Better Call Saul was also on top form in its second season, bittersweet and painfully funny.Great characters, acting and writing. Happy Valley had another powerhouse performance from Sarah Lancaster and quality writing.
Marvel’s Luke Cage was probably the coolest show this year and with the best soundtrack. It dithered off a bit toward the end but still had a lot of punch.
Hap and Leonard was all loose-limbed charm, great acting, razor-sharp dialogue, and great music. Capturing the spirit and feel of Joe Lansdale’s great books.
Goliath gave the boring old legal thriller a kick in the eye. Billy Bob Thornton was particular appealing as washed up Billy MacBride but the rest of the cast were no slouches either.
Ray Donovan is probably my favourite telly show. It’s now the fourth season of TV’s most gleefully nihilistic and cruelly funny show. Great acting and top work from directors like John Dahl and writers like Michal Tolkin.
(This first appeared as part of my Review of 2016 at Vic Watson’s place.)
One of the things I did during my brief jaunt to The Big Apple in 2001 was to walk from Times Square- where I was staying – and down Broadway to place my hand on the Brill Building. And I did. It was a hot summers day and I burnt my hand.
It’s a fantastic looking building, of course, but that wasn’t the reason for my pilgrimage.
You see, not a lot of people know this- not even Michael Caine – but once upon a time, I wanted to be a songwriter. Indeed, after the band Oceans 11 split up in the mid ‘80s, me and guitarist Peter Ord decided to write songs together. Like Bacharach and David. Goffin and King, Fagan and Becker. But, of course, nothing came of it.
In the 1960s the Brill Building, though, was a hit factory that housed some great songwriters. Including the ones that I mentioned above plus Paul Simon, Laura Nyro and more.
And Allison Anders’ wonderful Grace Of My Heart is the story of that era, that great period of musical creativity. Well, it’s a fictional amalgam of a couple of people’s stories-mainly Carole King, I think – and it’s a gem.
Music is by Elvis Costello, Joni Mitchell, Burt Bacharach and others and it’s a smashing story, very well told, with fine performances from Ileana Douglas, John Turturro, Matt Dillon and others.
“Noir is closer to Laurel and Hardy than it is to Agatha Christie”
At the recent Alibi noir festival in Slovenia. Here’s me on RTV 4′s arts programme, Glasnik, talking about noir to journalist Petra Skok. With Renato Bratkovič, Neven Skgratic, Eddie Vega, Andrej Predin and the impression of Richard Godwin.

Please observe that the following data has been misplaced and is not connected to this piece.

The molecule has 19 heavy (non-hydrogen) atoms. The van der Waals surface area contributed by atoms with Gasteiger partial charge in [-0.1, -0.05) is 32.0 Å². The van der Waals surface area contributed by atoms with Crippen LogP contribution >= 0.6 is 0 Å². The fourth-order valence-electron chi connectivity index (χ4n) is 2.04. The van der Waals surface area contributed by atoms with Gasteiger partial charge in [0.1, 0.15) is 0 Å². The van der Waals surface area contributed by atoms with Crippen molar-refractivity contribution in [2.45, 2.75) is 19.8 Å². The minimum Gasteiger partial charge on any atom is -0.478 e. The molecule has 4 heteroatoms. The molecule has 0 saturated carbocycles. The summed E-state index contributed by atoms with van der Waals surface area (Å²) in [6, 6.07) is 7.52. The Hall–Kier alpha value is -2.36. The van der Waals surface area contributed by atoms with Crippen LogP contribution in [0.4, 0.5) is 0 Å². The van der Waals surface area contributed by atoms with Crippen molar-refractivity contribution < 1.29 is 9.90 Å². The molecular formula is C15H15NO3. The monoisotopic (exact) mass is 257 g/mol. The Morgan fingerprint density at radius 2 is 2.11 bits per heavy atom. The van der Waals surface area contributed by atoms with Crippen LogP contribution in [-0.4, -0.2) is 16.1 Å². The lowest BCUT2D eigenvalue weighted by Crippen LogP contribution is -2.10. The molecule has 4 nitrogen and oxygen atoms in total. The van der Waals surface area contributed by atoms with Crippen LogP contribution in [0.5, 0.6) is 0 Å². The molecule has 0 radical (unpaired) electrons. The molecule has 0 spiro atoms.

More about the festival soooon …
It was announced a while ago that Acorn Media, who are the main distributor of British TV programming to North American consumers, had acquired a 64% stake in Agatha Christie Limited. This means that those delicate folk across the pond will have hours of Miss Marple and Poirot to nibble on while they wait for BBC’s latest incarnation of Sherlock or the Inspector Morse prequel, Endeavour.
In comparison to these, it looks like America is the true home of cutting edge, hard-boiled crime television, with series like Breaking Bad, Southland, The Shield, True Detective, Sons Of Anarchy and The Wire, while the United Kingdom, just knocks out frigid cozies with stuck-up, Latin quoting police detectives.
However, for over forty years British television has also looked at the country’s grubby underbelly and produced plenty of gritty crime writing.
While we may think of sixties and seventies British TV cops as sophisticated post James Bonds, Frank Marker-who was played so brilliantly by Alfred Burke in the sixties television series Public Eye–was no Simon Templar, Jason King or John Steed, I can tell you.
Public Eye ran for 10 years – from 1965 to 1975- with almost 100 episodes and although I haven’t seen it since then I remember it quite well and very fondly. Public Eye, was true Brit Grit as Marker moved from a dingy office in London to another flea pit in Birminghamand eventually to Brighton, and I can still picture him walking along a wind and rain swept sea-front, looking like something from a Morrissey song.
Marker looked like a soggy mongrel, with a face so lived in that squatters wouldn’t stay there. He was a walking hard luck story too, getting knocked about by the police as well as criminals and even being framed and sent to prison.
Not a lot of peace and love there, then.
The seventies was a time when music and film were doing some pretty ground breaking and experimental stuff and, in the UK at least, so was TV. The BBC’s Play For Today, for example, is looked back upon with dewy eyed reverence these days. And so it should be. There were plays by Dennis Potter (Blue Remembered Hills), Mike Leigh (Abigail’s Party), Alan Bleasdale, John Osborne. Some of them were terrifying to the young mind- I still cringe when I remember the harrowing and brilliant Edna The Inebriated Woman. Others were hilarious –Rumpole Of The Baily, which spawned the television series.
And some were rock hard.
I was 13 in 1975, when Philip Martin’s controversial Gangsters aired, and it was great. Gangsters was true Brit Grit television. Set in Birmingham, it was a multicultural crime story about illegal immigrants and corrupt politicians. And I loved it. There was a violence, swearing, nudity! What more could you want?
The next day at school everyone was talking about it. The subsequent media furore only added to the buzz.
Gangsters was such a success it was made into a series with theme music from the prog rock band Greenslade. It told the story of Kline, played by super-craggy Maurice Colborn, ex SAS, fresh out of prison and trying to go straight. And failing. By season two, the series really took a turn for the mental, though. The title sequence now had blues singer Chris Farlow belting out the theme song and looked like something from a low budget Kung Fu film.